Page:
DANMAP - the Danish Integrated Antimicrobial Resistance Monitoring and Research Programme
The Danish Integrated Antimicrobial Resistance Monitoring and Research Programme (DANMAP) was established by the Danish Ministry of Food, Agriculture and Fisheries and the Danish Ministry of Health in 1995.
The objectives of the programme are:
- to monitor the consumption of antimicrobial agents for food animals and humans
- to monitor the occurrence of antimicrobial resistance in bacteria isolated from food animals, food of animal origin and humans
- to study associations between antimicrobial consumption and antimicrobial resistance
- to identify routes of transmission and areas for further research studies
The monitoring of antimicrobial resistance is based on three categories of bacteria: Human and animal pathogens, zoonotic bacteria, and indicator bacteria.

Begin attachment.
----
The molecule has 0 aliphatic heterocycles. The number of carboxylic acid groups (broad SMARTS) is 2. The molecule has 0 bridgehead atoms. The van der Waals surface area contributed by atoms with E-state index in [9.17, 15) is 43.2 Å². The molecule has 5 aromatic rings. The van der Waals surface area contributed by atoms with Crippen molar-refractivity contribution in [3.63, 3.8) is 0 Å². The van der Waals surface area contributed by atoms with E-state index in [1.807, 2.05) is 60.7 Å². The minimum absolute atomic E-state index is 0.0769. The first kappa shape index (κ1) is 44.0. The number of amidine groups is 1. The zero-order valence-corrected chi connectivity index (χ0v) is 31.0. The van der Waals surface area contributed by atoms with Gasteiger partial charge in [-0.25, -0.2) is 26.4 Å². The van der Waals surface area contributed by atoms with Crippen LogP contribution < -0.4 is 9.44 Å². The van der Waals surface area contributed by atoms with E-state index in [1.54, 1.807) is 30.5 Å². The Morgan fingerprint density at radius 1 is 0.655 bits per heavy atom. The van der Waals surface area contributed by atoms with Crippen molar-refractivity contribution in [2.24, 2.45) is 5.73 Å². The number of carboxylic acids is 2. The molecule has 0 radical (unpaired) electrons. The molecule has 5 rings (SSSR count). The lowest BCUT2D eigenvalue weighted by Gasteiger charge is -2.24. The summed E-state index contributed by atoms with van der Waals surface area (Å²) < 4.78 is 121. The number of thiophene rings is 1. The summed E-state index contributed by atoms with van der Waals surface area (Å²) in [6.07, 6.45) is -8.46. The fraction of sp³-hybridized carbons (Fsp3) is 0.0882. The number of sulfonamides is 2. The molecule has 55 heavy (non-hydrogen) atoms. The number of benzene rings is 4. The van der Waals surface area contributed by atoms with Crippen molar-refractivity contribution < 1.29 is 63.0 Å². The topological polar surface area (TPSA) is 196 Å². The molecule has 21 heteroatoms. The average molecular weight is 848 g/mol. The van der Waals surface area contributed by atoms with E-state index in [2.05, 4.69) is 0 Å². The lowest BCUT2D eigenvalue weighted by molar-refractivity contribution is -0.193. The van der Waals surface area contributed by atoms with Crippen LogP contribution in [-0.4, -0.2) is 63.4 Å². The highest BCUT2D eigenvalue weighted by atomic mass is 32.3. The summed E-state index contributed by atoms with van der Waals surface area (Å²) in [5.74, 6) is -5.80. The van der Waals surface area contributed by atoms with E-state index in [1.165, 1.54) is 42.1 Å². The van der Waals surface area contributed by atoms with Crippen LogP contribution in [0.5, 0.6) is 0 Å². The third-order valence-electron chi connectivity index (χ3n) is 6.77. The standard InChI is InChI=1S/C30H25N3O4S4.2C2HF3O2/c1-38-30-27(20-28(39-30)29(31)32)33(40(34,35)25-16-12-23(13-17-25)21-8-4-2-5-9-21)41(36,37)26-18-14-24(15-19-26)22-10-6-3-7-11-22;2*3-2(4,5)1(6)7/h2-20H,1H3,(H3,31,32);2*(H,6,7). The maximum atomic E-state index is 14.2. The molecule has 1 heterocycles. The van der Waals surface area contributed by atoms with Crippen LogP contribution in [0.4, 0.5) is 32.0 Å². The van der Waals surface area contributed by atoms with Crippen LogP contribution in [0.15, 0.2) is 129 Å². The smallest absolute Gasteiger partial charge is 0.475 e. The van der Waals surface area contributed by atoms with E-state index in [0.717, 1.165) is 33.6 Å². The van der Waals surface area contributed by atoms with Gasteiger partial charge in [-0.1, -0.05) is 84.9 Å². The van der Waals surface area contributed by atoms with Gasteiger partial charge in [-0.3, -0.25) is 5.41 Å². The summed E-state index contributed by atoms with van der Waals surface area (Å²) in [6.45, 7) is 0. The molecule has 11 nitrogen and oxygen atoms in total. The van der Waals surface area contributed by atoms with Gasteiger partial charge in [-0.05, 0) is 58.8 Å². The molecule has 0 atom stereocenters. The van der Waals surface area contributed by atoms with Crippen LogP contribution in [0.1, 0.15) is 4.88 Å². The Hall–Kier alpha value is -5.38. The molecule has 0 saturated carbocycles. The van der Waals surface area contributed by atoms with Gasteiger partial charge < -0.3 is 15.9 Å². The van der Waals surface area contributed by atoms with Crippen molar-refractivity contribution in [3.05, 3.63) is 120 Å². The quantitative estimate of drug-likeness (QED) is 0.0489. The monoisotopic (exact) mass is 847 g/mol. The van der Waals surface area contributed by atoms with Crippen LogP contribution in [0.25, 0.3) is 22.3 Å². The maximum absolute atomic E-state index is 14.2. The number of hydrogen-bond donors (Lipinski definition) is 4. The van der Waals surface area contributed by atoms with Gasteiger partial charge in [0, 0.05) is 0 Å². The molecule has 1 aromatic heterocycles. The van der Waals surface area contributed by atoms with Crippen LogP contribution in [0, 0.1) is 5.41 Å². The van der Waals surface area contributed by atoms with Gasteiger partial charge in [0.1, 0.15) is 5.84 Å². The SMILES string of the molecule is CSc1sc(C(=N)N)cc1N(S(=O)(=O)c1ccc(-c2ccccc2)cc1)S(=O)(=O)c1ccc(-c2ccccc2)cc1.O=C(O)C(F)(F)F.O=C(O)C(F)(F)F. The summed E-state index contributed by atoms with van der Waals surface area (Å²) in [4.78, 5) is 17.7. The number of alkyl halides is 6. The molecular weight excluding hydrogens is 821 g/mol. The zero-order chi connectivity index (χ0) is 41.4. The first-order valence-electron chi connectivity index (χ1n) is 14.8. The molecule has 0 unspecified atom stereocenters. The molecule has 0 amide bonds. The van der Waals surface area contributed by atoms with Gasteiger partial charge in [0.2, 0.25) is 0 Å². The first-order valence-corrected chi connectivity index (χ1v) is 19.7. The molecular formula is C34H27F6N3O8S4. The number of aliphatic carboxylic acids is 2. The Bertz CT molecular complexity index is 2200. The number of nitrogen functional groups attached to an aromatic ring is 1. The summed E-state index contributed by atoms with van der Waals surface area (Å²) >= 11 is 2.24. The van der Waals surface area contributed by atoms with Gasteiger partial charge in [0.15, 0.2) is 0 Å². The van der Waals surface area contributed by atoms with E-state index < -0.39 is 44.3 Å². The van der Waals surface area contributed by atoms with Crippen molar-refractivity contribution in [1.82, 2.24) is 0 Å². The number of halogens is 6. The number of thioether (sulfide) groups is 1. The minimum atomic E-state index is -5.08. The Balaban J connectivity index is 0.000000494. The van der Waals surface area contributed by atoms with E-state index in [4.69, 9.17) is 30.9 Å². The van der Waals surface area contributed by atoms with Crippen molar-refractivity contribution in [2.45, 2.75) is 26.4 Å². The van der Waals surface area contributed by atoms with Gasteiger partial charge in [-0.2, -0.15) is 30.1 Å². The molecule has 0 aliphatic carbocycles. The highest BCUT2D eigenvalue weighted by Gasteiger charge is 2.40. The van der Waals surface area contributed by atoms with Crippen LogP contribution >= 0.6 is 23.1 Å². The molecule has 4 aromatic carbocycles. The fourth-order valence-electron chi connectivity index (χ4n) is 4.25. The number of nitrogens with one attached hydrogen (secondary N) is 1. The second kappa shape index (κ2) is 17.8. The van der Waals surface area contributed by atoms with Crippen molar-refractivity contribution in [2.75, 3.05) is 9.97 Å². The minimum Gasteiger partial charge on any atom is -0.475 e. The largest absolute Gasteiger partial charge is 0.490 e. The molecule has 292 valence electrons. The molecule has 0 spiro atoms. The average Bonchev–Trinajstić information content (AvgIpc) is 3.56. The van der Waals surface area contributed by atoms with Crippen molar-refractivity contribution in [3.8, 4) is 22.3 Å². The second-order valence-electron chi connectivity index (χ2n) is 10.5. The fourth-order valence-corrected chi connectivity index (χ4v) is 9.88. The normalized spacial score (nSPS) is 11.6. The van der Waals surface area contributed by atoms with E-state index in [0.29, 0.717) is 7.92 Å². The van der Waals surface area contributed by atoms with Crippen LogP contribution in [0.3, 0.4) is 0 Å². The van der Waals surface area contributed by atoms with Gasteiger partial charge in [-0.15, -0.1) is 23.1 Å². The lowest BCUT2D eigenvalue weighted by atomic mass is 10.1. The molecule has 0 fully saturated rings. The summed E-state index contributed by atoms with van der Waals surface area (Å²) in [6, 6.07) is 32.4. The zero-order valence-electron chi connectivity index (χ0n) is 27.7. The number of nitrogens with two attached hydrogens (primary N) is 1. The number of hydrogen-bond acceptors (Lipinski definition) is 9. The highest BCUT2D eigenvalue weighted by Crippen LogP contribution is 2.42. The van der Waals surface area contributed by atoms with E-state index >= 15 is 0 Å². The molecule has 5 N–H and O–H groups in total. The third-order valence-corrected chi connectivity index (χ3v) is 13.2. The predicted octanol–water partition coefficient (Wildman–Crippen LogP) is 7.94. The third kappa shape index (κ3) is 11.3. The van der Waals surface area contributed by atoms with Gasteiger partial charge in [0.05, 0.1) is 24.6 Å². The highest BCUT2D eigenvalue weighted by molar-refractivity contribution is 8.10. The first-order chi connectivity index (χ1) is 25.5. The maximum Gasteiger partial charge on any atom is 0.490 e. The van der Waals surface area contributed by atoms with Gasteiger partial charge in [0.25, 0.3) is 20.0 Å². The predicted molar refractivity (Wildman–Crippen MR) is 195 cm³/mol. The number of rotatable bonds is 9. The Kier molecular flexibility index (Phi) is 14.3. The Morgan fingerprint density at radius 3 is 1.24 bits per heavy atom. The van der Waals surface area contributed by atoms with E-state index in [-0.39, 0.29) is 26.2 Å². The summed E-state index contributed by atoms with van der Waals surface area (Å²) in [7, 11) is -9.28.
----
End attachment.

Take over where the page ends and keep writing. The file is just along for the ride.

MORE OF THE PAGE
Human and animal pathogens are included because these cause infections and they reflect primarily resistance caused by use of antimicrobial agents in the respective reservoirs. Zoonotic bacteria are included because they can develop resistance in the animal reservoir, which may subsequently compromise treatment effect when causing infection in humans. Indicator bacteria are included due to their ubiquitous nature in animals, food and humans and their ability to readily develop antimicrobial resistance in response to selective pressure in both reservoirs.
Last revised 13 May 2014